Aim Media Indiana
Indiana has a voting problem, but it’s not the problem that the state’s Republican supermajority are interested in addressing.
As The Republic’s Andy East reported a few days back, lawmakers want to make it harder for people to vote absentee by mail. As East reported, House Bill 1334 “would require voters who request a paper application for an absentee-by-mail ballot to provide the last four digits of the Social Security number, as well as their 10-digit driver’s license number, state ID number or voter ID number. Alternatively, applicants could instead submit a photocopy of any ID that meets state voter ID requirements.”
Rep. Ryan Lauer, R-Columbus, voted for the bill as it passed the House along with the three men representing Jackson County, Rep. Jim Lucas, R-Seymour, Rep. Dave Hall, R-Norman, and Rep. Chris May, R-Bedford.
Sen. Greg Walker, R-Columbus, voted on it as it advanced in the Senate, and Sen. Eric Koch, R-Bedford, is a sponsor of the measure.
Good government groups oppose the bill for many good reasons, but let’s call this what it is. This bill is a byproduct of election denialism that reached a fever pitch after former President Donald Trump and his most ardent supporters embraced his lie that the election had been stolen from him amid rampant voter fraud.
Problem is, this bill could actually deprive citizens of their right to vote. As Julia Vaughn wrote in a column published in The Republic on Wednesday, the state didn’t begin using Social Security numbers until the early 2000s. So a voter who has lived at the same address for the past 20 years would instead have a randomly assigned voter number.
This bill is a recipe for confusion when it comes time for county elections officials to count and verify absentee ballots on Election Night. Furthermore, there are people in this state — particularly elderly people and those of limited means — who lack a government-issued ID card. Should that deprive them the right to vote?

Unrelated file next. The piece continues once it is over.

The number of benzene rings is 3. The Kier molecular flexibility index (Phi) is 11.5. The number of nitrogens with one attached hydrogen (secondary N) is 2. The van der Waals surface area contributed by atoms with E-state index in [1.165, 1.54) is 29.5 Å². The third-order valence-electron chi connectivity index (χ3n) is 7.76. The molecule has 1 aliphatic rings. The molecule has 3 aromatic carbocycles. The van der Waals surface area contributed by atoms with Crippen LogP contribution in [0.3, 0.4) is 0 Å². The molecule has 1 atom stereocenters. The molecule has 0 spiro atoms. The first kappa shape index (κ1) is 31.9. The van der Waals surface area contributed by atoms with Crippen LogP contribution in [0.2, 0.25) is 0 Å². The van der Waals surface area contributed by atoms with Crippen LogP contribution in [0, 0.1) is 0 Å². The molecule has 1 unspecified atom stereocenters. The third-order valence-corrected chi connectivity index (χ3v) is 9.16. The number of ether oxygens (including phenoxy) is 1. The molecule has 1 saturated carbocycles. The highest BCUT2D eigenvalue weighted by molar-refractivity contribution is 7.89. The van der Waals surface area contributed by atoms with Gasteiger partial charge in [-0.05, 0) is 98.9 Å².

As we mentioned at the outset, Indiana does indeed have a voting problem. That problem is, too few people vote. It’s a well-chronicled problem with well-documented solutions. For whatever reasons, our Indiana lawmakers are not advancing bills that would encourage voting and make it easier.
Indiana consistently ranks among the bottom 10 states in the nation in voter turnout. In the 2020 general election, turnout in Indiana was 60.6%, far behind the national average of 66.8%. Hoosiers’ voting rate in that election was 46th out of the 50 states.
The most recent Indiana Civic Health Index found states that consistently were in the top 10 for turnout did a few things Indiana doesn’t.
Among other things, those states have automatic voter registration, same-day voter registration, unrestricted absentee voting, longer polling hours on Election Day and they permit unrestricted mail-in voting.
Those states have a wider array of voting options, and therefore greater voter turnout, because their legislatures introduced measures making it so, and those bills became law.
We could do that in Indiana, but our leaders do not appear interested in doing anything that would make it easier for more people to be able to vote.